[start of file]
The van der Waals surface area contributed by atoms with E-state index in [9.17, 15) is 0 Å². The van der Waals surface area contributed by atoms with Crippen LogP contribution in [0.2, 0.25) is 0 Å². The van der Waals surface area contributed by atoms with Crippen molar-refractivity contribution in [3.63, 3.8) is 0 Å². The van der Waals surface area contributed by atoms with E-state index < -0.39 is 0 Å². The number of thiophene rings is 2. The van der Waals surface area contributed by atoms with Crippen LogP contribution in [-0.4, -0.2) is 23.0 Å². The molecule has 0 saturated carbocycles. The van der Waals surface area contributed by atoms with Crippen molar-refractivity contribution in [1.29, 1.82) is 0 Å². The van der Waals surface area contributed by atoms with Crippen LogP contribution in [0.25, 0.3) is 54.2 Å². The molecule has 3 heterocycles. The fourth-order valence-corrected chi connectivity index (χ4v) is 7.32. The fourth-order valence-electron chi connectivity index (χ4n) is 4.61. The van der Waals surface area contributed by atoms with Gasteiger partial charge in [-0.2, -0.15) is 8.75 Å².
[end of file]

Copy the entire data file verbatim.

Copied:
The van der Waals surface area contributed by atoms with E-state index in [9.17, 15) is 0 Å². The van der Waals surface area contributed by atoms with Crippen LogP contribution in [0.2, 0.25) is 0 Å². The van der Waals surface area contributed by atoms with Crippen molar-refractivity contribution in [3.63, 3.8) is 0 Å². The van der Waals surface area contributed by atoms with E-state index < -0.39 is 0 Å². The number of thiophene rings is 2. The van der Waals surface area contributed by atoms with Crippen LogP contribution in [-0.4, -0.2) is 23.0 Å². The molecule has 0 saturated carbocycles. The van der Waals surface area contributed by atoms with Crippen molar-refractivity contribution in [1.29, 1.82) is 0 Å². The van der Waals surface area contributed by atoms with Crippen LogP contribution in [0.25, 0.3) is 54.2 Å². The molecule has 3 heterocycles. The fourth-order valence-corrected chi connectivity index (χ4v) is 7.32. The fourth-order valence-electron chi connectivity index (χ4n) is 4.61. The van der Waals surface area contributed by atoms with Gasteiger partial charge in [-0.2, -0.15) is 8.75 Å².